Objective: To investigate gender differences in three-dimensional hip and knee joint mechanics in collegiate athletes during a randomly cued cutting maneuver.
Design: Three-dimensional kinematics and kinetics were collected on 24 collegiate soccer players (12 females and 12 males) while each performed the cutting maneuver. In order to create a randomly cued condition, subjects were signaled by a lighted target board that directed them to perform one of three tasks. Hip and knee joint mechanics were compared between genders using one-tailed t-tests.
Background: Female athletes have an anterior cruciate ligament injury rate that is larger than their male counterparts. Gender differences in hip and knee joint mechanics during a randomly cued cutting maneuver have not been previously reported.
Methods: Five randomly cued cutting trials were included in the analysis. Selected peak hip and knee joint angles and moments were measured during the first 40 degrees of knee flexion across the stance phase.
Results: Females demonstrated significantly less peak hip abduction than did males. Otherwise, there were no gender differences in selected peak hip and knee joint kinematics and moments.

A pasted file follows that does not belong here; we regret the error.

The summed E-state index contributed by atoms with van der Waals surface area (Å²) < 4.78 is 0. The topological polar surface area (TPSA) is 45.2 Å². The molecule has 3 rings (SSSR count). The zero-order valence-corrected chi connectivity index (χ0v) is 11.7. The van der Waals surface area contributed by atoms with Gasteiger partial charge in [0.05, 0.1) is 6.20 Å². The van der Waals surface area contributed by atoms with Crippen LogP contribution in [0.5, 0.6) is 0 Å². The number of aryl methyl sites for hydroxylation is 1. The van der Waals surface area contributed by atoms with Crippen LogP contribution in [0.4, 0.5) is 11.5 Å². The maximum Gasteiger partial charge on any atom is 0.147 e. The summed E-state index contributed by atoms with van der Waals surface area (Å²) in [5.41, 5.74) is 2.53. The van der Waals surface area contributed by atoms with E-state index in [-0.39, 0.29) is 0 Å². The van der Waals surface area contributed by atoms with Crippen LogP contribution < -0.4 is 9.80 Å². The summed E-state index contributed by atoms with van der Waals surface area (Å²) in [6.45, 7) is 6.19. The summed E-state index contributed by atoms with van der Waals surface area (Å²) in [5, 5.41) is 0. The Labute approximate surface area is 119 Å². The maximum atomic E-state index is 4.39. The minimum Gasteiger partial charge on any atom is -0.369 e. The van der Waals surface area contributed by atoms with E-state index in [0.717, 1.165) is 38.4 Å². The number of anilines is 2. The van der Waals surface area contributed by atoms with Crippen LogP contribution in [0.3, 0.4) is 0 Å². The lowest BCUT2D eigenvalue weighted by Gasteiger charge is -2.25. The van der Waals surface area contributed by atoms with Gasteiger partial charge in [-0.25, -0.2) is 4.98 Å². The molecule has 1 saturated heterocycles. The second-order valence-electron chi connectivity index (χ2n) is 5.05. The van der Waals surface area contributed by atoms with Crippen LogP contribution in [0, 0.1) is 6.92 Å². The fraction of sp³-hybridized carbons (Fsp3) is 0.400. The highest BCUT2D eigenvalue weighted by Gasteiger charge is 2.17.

Conclusions: Male and female collegiate soccer players demonstrate similar hip and knee joint mechanics while performing a randomly cued cutting maneuver.
Relevance: Because it is known that females incur a greater number of anterior cruciate ligament injuries than males, it is of interest to identify gender differences in lower extremity mechanics when performing sport specific tasks. Understanding of these differences will contribute to the development of prevention training programs.